pantheonic

Pantheon

[pan-thee-on, -uhn or, esp. British, pan-thee-uhn]
noun
1.
a domed circular temple at Rome, erected a.d. 120–124 by Hadrian, used as a church since a.d.
2.
(lowercase) a public building containing tombs or memorials of the illustrious dead of a nation.
3.
(lowercase) the place of the heroes or idols of any group, individual, movement, party, etc., or the heroes or idols themselves: to earn a place in the pantheon of American literature.
4.
(lowercase) a temple dedicated to all the gods.
5.
(lowercase) the gods of a particular mythology considered collectively.

Origin:
1375–1425; late Middle English panteon < Latin Panthēon < Greek Pántheion, noun use of neuter of pántheios of all gods, equivalent to pan- pan- + the(ós) god + -ios adj. suffix

pantheonic, adjective
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World English Dictionary
pantheon (pænˈθiːən, ˈpænθɪən)
 
n
1.  (esp in ancient Greece or Rome) a temple to all the gods
2.  all the gods collectively of a religion
3.  a monument or building commemorating a nation's dead heroes
 
[C14: via Latin from Greek Pantheion, from pan- + -theios divine, from theos god]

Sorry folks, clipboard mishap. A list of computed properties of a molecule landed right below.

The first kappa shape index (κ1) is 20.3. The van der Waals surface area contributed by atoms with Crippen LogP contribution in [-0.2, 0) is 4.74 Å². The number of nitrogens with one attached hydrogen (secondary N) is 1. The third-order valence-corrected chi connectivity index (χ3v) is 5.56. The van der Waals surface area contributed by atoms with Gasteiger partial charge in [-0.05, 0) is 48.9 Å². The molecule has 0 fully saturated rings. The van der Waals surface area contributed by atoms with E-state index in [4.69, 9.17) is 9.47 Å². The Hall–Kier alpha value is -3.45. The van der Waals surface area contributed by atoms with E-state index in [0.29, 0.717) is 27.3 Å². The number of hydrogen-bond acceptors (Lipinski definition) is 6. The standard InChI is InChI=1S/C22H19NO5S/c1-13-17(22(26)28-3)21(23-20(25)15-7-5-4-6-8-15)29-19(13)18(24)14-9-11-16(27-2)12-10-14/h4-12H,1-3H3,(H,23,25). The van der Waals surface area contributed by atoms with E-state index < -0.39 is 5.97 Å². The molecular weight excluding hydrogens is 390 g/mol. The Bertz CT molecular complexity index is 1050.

Pantheon (pænˈθiːən, ˈpænθɪən)
 
n
a circular temple in Rome dedicated to all the gods, built by Agrippa in 27 bc, rebuilt by Hadrian 120--24 ad, and used since 609 ad as a Christian church

Collins English Dictionary - Complete & Unabridged 10th Edition
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Etymonline
Word Origin & History

pantheon
c.1300, from Pantheon, temple for all the gods, built in Rome c.25 B.C.E. by Agrippa (since 609 C.E. made into the Christian church of Santa Maria Rotonda), from Gk. Pantheion (hieron) "(shrine) of all the gods," from pantheion, neut. of pantheios, from pan- "all" + theios "of or for the gods," from
theos "god" (see Thea). Sense of any group of exalted persons is first found 1596.
Online Etymology Dictionary, © 2010 Douglas Harper
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